No one airline should have all that power

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As of Dec. 15, no pets will be allowed as checked baggage on Air Canada or WestJet flights during the holiday travel season. This Air Canada update is one of the few changes that have been announced for passengers in the past few months. It follows the airline’s decision to charge $25 for baggage as well as the one-to-50 ratio.

The one-to-50 ratio represents the 50 passengers one flight attendant is responsible for. The ratio had always been one-to-40 before this change. Air Canada’s spokesperson, Peter Fitzpatrick, said the one-to-50 ratio is “absolutely safe” and is an internationally accepted standard. The airline’s union tried to fight its implementation arguing compromised passenger safety and service is at stake. Add this to stagnant high fares despite the drop in cost of fuel and Canadian passengers are left to accept whatever the travel oligopoly throws their way.

Canada has one large carrier in Air Canada, and one mid-sized carrier in WestJet, which together account for more than 90 per cent of passenger miles flown domestically. On international routes, Air Canada has an even greater reign on passengers. This implies that when Canadians want to fly abroad, it is often difficult to do so on anything other than Air Canada or one of its Star Alliance partners.

Canada, which limits foreign investment to 25 per cent, lags other jurisdictions and leaves Canadian passengers with sky rocketing fares. The European Union and Australia allow outsiders to control 49 per cent of their airlines. The map below compares the fare differences between airlines in the EU, US and Canada.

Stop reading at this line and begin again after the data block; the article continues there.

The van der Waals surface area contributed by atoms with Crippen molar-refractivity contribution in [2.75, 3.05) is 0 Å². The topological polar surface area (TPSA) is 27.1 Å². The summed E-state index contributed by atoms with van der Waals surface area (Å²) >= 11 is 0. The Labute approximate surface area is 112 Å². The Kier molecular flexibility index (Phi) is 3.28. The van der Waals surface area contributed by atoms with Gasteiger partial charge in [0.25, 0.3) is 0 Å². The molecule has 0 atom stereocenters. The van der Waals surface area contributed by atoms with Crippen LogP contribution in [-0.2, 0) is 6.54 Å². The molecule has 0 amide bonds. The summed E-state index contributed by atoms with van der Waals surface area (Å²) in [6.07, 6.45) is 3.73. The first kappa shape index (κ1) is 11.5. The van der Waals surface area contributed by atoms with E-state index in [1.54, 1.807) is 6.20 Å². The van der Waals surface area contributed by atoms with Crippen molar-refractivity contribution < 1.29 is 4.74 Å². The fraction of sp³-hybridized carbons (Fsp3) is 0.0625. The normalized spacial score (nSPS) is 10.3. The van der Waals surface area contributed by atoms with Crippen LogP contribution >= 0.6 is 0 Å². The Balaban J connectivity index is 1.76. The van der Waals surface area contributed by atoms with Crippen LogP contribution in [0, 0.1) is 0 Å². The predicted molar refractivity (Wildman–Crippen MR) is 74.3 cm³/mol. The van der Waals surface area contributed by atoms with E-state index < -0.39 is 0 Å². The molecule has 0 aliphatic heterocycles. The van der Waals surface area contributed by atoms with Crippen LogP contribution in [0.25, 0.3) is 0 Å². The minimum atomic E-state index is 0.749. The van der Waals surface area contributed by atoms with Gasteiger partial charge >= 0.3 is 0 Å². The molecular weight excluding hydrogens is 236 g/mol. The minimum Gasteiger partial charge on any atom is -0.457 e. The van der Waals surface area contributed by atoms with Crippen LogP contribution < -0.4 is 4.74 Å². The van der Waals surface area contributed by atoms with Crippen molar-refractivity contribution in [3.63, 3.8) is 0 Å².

The case against allowing foreign carriers into Canada is the concern of taking domestic jobs and revenue. However, when Australia brought in foreign carriers, this issue did not arise. According to Canadian Business News, competition between Australia’s six domestic airlines dropped fares by 21 per cent in the first year of the new rules, flight frequency increased and carriers saw an uptick in travellers. Also, flights were on schedule 80 per cent of the time.

Only 58 per cent of Air Canada flights were on time in January while the industry average is 78 per cent, according to tracking service Flightstats. This is just one of the problems cited with the carrier.

If the private corporation is not challenged to innovate and lower costs in the face of foreign competition, the increasing disappointment of passengers might not break and fares might touch the sky more than the average Canadian will.

Flight Rights Canada developed four travel rights for Canadians which major air carriers have since adopted. View the slideshow below for more information.